There are four techniques in ACTA, and all of them are pretty straightforward to put to practice: You start by creating a task diagram.
You do a knowledge audit. A knowledge audit is an interview that identifies all the ways in which expertise is used in a domain, and provides examples based on actual experience.
You do a simulation interview. The simulation interview allows you to better understand an expert’s cognitive processes within the context of an single incident
You create a cognitive demands table. After conducting ACTA interviews with multiple experts, you create something called a ‘cognitive demands table’ which synthesises all that you’ve uncovered in the previous three steps
The goal when creating a task diagram is to set up the knowledge audit and the simulation interview
You start out by asking the expert to decompose the task into steps or subtasks. You ask: “Think about what you do when you (task of interest). Can you break this task down into less than six, but more than three steps?”
ask: “Of the steps you have just identified, which require difficult cognitive skills? By cognitive skills I mean: judgments, assessments, and problem solving-thinking skills.”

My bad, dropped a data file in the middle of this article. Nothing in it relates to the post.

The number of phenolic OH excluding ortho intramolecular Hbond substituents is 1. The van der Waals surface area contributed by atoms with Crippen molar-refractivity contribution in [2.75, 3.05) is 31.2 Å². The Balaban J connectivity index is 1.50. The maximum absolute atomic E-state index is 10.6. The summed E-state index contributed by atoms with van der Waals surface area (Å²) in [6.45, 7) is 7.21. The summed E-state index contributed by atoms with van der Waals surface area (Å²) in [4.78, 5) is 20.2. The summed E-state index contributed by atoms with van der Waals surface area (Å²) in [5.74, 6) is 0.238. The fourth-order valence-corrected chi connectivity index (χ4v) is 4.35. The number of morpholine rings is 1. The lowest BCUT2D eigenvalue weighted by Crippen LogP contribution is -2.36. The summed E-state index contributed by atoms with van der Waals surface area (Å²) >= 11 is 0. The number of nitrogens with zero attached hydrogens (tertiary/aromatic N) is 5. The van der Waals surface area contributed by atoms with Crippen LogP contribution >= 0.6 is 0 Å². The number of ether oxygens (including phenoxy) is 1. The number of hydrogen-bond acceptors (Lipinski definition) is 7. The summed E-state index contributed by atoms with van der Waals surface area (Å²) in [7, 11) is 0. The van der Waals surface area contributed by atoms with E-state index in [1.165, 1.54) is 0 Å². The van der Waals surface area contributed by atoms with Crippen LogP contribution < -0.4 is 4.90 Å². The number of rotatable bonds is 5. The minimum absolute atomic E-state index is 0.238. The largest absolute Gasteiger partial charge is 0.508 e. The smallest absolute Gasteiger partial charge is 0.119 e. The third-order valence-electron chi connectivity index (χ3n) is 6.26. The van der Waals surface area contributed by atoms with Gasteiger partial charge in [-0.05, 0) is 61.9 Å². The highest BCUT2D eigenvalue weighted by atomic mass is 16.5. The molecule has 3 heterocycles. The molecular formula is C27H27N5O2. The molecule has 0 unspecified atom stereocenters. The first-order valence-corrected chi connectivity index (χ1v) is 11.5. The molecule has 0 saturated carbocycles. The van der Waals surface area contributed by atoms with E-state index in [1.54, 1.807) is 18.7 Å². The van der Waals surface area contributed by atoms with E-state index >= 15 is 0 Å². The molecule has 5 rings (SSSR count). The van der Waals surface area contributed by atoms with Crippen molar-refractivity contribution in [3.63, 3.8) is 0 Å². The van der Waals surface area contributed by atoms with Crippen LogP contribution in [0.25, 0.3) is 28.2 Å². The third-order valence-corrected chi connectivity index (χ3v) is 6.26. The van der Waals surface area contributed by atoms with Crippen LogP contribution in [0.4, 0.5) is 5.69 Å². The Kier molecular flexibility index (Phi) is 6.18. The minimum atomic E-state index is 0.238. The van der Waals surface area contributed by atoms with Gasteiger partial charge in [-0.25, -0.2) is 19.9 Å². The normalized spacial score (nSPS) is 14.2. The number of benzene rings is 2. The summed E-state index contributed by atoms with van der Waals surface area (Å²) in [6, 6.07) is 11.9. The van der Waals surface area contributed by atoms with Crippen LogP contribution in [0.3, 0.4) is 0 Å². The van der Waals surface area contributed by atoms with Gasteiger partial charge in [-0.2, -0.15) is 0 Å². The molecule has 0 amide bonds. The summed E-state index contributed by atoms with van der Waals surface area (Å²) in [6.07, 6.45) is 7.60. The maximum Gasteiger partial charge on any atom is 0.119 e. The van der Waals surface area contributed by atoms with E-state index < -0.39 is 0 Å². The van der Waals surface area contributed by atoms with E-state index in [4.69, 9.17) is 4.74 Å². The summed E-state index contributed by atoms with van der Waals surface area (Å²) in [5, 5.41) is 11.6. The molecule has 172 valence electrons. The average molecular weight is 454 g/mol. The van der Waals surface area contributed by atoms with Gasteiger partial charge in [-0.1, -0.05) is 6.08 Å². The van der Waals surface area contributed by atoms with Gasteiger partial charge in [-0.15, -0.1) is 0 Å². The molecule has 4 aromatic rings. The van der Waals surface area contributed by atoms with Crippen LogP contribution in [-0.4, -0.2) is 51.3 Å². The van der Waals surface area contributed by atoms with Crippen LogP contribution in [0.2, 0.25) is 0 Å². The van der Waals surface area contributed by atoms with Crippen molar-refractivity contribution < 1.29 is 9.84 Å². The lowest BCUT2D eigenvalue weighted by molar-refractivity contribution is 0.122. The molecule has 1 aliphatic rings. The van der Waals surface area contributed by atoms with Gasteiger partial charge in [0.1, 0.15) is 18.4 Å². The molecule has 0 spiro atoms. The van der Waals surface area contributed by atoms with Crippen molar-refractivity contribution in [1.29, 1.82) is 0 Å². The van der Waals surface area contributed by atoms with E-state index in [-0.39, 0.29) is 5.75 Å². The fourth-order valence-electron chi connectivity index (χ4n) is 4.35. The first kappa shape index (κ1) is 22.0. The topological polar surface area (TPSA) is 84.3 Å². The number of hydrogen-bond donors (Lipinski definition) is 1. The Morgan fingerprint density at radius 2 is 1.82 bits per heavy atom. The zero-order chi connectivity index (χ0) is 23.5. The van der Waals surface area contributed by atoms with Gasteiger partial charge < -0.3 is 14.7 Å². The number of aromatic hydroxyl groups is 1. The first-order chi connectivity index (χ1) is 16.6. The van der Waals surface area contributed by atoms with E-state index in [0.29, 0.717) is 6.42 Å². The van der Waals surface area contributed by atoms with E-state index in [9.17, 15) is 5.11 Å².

Of the four techniques in ACTA, picking a good simulation seems like the trickiest part of the methodology
“As you experience this simulation, imagine you are the (job you are investigating) in the incident. Afterwards, I am going to ask you a series of questions about how you would think and act in this situation.” Each event in the simulation is then probed for situation assessment, actions, critical cues, and potential errors surrounding that event.
You’ll want to redo the simulation interview with multiple experts
The final technique in the ACTA arsenal is a presentation format that lets you sort through and analyse the data. This is known as a ‘cognitive demands table’, and it's the final artefact that is produced at the end of the ACTA process
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